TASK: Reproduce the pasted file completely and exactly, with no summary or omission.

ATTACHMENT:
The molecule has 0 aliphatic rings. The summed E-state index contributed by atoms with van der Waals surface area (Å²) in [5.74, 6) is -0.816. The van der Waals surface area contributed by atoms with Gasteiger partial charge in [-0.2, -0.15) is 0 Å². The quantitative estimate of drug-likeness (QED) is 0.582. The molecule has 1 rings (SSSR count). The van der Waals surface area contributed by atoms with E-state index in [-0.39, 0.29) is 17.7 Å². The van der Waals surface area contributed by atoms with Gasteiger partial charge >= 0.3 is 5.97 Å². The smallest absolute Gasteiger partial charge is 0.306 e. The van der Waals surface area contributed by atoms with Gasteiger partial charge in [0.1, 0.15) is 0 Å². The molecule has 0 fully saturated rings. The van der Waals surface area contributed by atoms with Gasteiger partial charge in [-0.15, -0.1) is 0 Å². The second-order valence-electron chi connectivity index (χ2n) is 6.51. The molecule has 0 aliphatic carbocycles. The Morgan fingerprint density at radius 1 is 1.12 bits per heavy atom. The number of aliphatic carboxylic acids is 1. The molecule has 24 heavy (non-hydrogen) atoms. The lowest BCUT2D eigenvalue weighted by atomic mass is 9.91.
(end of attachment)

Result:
The molecule has 0 aliphatic rings. The summed E-state index contributed by atoms with van der Waals surface area (Å²) in [5.74, 6) is -0.816. The van der Waals surface area contributed by atoms with Gasteiger partial charge in [-0.2, -0.15) is 0 Å². The quantitative estimate of drug-likeness (QED) is 0.582. The molecule has 1 rings (SSSR count). The van der Waals surface area contributed by atoms with E-state index in [-0.39, 0.29) is 17.7 Å². The van der Waals surface area contributed by atoms with Gasteiger partial charge >= 0.3 is 5.97 Å². The smallest absolute Gasteiger partial charge is 0.306 e. The van der Waals surface area contributed by atoms with Gasteiger partial charge in [0.1, 0.15) is 0 Å². The molecule has 0 fully saturated rings. The van der Waals surface area contributed by atoms with Gasteiger partial charge in [-0.15, -0.1) is 0 Å². The second-order valence-electron chi connectivity index (χ2n) is 6.51. The molecule has 0 aliphatic carbocycles. The Morgan fingerprint density at radius 1 is 1.12 bits per heavy atom. The number of aliphatic carboxylic acids is 1. The molecule has 24 heavy (non-hydrogen) atoms. The lowest BCUT2D eigenvalue weighted by atomic mass is 9.91.